What kind of doctor should I see?
A spine surgeon. This can be either a neurosurgeon or an orthopedic surgeon who concentrates on backs and ideally has completed a fellowship in spine surgery, says David A. Ditsworth, M.D., a neurosurgeon in Los Angeles. Either way, you want someone who does at least 100 spine operations a year, says Zoher Ghogawala, M.D., a professor of neurosurgery at the Yale University medical school. Start your search for a surgeon at spine-health.com.
What will he do?
Take x-rays and an MRI and look for anything that may be inflaming nerves--misalignment, narrowing disks, bone growths called osteophytes, but especially a herniated disk. That would mean the rubbery nucleus of a disk is protruding through its fibrous casing, the annulus, possibly compressing a nerve.
How will he know if surgery is needed?
"It's pretty obvious" in most cases, Dr. Ghogawala says--for instance, if a large piece of extruded disk is pressing on nerve endings and your pain is continual. If it's a slight herniation, he may suggest waiting to see if it subsides.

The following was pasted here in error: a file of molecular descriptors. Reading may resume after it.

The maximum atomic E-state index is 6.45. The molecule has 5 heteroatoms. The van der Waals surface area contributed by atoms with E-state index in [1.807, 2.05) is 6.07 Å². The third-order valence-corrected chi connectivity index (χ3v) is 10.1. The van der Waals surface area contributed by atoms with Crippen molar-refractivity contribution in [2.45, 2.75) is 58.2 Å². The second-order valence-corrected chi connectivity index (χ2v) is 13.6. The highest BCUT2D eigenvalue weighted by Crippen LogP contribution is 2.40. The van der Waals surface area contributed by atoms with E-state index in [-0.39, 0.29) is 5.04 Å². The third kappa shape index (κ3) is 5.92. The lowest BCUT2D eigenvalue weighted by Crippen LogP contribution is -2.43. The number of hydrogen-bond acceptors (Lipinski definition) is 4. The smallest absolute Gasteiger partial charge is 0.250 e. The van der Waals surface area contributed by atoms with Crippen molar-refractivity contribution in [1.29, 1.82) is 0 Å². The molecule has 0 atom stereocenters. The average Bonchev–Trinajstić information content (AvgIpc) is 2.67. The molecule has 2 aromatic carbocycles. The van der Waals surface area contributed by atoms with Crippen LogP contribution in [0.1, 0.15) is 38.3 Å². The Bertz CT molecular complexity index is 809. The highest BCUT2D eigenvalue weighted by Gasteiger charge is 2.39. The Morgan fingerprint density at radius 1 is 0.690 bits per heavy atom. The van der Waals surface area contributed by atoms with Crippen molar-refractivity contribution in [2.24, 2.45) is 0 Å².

How serious is the operation?
Spine surgery is always serious. But if just a small part of the nucleus protrudes, ask about less-invasive endoscopic surgery, in which the nucleus is trimmed through a tiny tube inserted between muscles.
How long will I be laid up?
Dr. Ditsworth says he routinely has patients going home the day after endoscopic surgery. "Open" operations typically mean a night or two in the hospital, a return to work in a few weeks, and several months of rehab before resuming athletics.